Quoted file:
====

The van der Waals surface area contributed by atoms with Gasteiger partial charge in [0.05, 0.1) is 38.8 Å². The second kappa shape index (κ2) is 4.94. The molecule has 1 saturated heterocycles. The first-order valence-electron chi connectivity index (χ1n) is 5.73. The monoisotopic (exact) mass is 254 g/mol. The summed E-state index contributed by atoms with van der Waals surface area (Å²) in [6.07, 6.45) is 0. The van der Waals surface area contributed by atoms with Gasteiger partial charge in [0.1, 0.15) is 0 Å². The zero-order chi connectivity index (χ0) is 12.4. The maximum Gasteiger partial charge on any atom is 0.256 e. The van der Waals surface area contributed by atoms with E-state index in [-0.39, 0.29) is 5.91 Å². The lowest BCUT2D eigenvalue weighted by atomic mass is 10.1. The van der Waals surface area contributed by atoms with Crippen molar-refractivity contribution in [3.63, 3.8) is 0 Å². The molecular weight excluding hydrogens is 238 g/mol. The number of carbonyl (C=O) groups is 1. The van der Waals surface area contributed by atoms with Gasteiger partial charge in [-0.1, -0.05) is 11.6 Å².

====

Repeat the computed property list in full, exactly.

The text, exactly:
The van der Waals surface area contributed by atoms with Gasteiger partial charge in [0.05, 0.1) is 38.8 Å². The second kappa shape index (κ2) is 4.94. The molecule has 1 saturated heterocycles. The first-order valence-electron chi connectivity index (χ1n) is 5.73. The monoisotopic (exact) mass is 254 g/mol. The summed E-state index contributed by atoms with van der Waals surface area (Å²) in [6.07, 6.45) is 0. The van der Waals surface area contributed by atoms with Gasteiger partial charge in [0.1, 0.15) is 0 Å². The zero-order chi connectivity index (χ0) is 12.4. The maximum Gasteiger partial charge on any atom is 0.256 e. The van der Waals surface area contributed by atoms with E-state index in [-0.39, 0.29) is 5.91 Å². The lowest BCUT2D eigenvalue weighted by atomic mass is 10.1. The van der Waals surface area contributed by atoms with Crippen molar-refractivity contribution in [3.63, 3.8) is 0 Å². The molecular weight excluding hydrogens is 238 g/mol. The number of carbonyl (C=O) groups is 1. The van der Waals surface area contributed by atoms with Gasteiger partial charge in [-0.1, -0.05) is 11.6 Å².